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Capstone's Jared Asch and Jim Wunderman Discuss the East Bay's Biggest Growth Hurdles

From episode: Jim Wunderman - Bay Area Council - EPISODE 12

From your host Jared Asch.

What do you see as the biggest challenge for continued growth in the East Bay? Sounds like transit is one, economic development. But what do you see as some of the challenges ahead and maybe some of the solutions, some that could come from Sacramento or D .C., even?

This blog post was written by AI from a transcript of the podcast and contains errors.

Jim Wunderman - I think the East Bay grew up kind of fast. Some people feel impacted by local traffic and things like that. There's a lot of newbies in East Bay. They just are. They're used to the place being the way it is and they don't need any more of it. And so they're reluctant. I think there needs to be a movement that the elected officials can get behind and get excited about and that their leadership can drive the growth and the improvements and the new what's to come rather than them being dragged to vote against investments and improvements because people with a similarly colored T-shirt all get up at the council meeting and scream, no way. That's where I think the opportunity is to come together. Let's just agree that a lot of what's in the East Bay was built at a time that was a different time. So now we need to rethink some of these areas. The way we did them just really isn't consistent with what we need now. We need something different. I look at it as I drive about. I see a lot of aging kind of strip mall centers and I see a lot of stores that are out and I have a feeling nobody's coming in and we probably need to repurpose a lot of that and do it thoughtfully. That could provide a lot of housing. It could provide entertainment. It could provide new lifestyle opportunities. These places tend to be in the central part of cities. They're often very well located.


From our host - Jared Asch I was talking to two different mayors who said one of the biggest problems that they're having with some of those shopping centers you're talking about that are nearly dead is that it was owned by Grandpa in the 1960s or something, and now it could be 10 or 30 entities, family members that have a share in it. What they have found is they have one anchor store and one or two other stores that come and go, they're still making cash flow on those because property taxes haven't changed much and things haven't changed. So if you have an anchor that's giving you cash flow, even if each family, if you have 20 or 30 families, is still making two grand a month, but maybe they're also getting losses from the vacancies that is equal to $20,000 or $30,000 off their W2 taxes. It's a win for those people. When developers have come in and tried to buy that out, they can't even get 20 percent of the families to come to a meeting because they're just happy with the status quo, whereas even if those families developed it themselves, you've got to bring everything up to code. You've got to invest in it. There's been this laissez-faire approach and people could probably name half a dozen in Concord, one or two in Pleasant Hill. I'm sure we can go throughout the whole Bay Area and name them. But that's a big problem. I don't know if you have thoughts on that.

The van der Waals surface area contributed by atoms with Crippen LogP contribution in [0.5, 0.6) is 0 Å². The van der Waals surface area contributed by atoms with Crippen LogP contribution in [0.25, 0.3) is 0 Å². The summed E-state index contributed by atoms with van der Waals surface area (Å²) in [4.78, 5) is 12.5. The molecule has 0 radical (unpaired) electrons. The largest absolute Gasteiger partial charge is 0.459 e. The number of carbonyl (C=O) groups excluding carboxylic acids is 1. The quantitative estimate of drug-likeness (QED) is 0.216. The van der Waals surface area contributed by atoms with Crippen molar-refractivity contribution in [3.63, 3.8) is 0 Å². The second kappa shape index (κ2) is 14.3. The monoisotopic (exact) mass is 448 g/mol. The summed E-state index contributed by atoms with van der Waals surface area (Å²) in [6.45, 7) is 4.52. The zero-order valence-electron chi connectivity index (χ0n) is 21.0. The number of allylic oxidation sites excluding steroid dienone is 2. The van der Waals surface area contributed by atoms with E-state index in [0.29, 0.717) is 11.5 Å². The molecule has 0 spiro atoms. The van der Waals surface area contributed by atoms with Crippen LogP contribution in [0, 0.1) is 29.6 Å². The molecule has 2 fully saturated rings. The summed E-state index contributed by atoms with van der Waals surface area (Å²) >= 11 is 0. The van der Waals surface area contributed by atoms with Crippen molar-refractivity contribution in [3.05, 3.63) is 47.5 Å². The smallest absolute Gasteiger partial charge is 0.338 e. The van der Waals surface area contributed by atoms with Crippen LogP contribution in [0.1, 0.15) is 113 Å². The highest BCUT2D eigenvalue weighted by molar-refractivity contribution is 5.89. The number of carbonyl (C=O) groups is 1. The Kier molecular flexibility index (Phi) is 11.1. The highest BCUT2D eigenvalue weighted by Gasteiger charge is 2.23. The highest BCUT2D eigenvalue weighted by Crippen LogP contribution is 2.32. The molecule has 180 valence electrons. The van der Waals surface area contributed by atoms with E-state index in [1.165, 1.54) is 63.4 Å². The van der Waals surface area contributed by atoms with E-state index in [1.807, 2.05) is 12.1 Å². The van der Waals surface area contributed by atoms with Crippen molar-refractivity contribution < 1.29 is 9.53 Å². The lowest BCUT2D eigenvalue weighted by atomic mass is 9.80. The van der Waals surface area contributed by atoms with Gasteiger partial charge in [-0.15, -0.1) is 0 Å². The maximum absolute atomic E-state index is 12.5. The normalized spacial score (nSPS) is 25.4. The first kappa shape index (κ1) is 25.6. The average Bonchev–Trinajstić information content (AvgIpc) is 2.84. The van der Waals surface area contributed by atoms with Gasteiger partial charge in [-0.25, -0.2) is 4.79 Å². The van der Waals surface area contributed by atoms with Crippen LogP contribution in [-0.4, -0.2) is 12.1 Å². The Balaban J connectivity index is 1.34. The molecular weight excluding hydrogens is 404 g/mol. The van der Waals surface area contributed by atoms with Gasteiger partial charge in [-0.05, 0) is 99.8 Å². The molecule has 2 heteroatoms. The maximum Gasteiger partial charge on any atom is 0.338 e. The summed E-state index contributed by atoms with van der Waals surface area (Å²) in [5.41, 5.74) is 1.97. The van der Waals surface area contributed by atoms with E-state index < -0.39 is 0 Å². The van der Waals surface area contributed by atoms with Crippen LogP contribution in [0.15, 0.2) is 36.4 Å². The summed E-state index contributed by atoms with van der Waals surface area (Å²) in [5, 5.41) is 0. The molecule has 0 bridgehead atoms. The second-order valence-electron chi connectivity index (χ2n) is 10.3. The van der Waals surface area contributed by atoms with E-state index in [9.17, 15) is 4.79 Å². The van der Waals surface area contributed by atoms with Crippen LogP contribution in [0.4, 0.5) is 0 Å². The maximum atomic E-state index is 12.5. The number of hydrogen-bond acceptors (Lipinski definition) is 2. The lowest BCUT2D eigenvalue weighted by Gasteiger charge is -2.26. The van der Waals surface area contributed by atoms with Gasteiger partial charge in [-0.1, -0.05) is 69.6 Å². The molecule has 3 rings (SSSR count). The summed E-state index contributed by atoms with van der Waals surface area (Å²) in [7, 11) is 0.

Wunderman's response. Well, momentum is important. Once you start seeing something, when I started, I've been in this job for 20 years. When I came, we were talking about my predecessor, a woman named Sunny McPeak, who was a Contra Costa Supervisor and had this job for a bunch of years and then went on to become Arnold Schwarzenegger's Secretary for Business, Transportation, and Housing at the time. She was very well-known in planning circles and was very influential. She was all about transit-oriented development. I think she might have invented the term, but there were not a lot of examples of it around at that time. It had a lot of resistance to it because you're going into a suburban area where it's all single-family private homes and say, we're not going to do that over here because there's transit here. So we want to densify that area. So she was able to accomplish that at the Contra Costa Center, Pleasant Hill, Bart Station. Then we had at least one that was under construction. It was happening. Then a couple of others. And then before you knew it, they were popping up all over the place because there was momentum.


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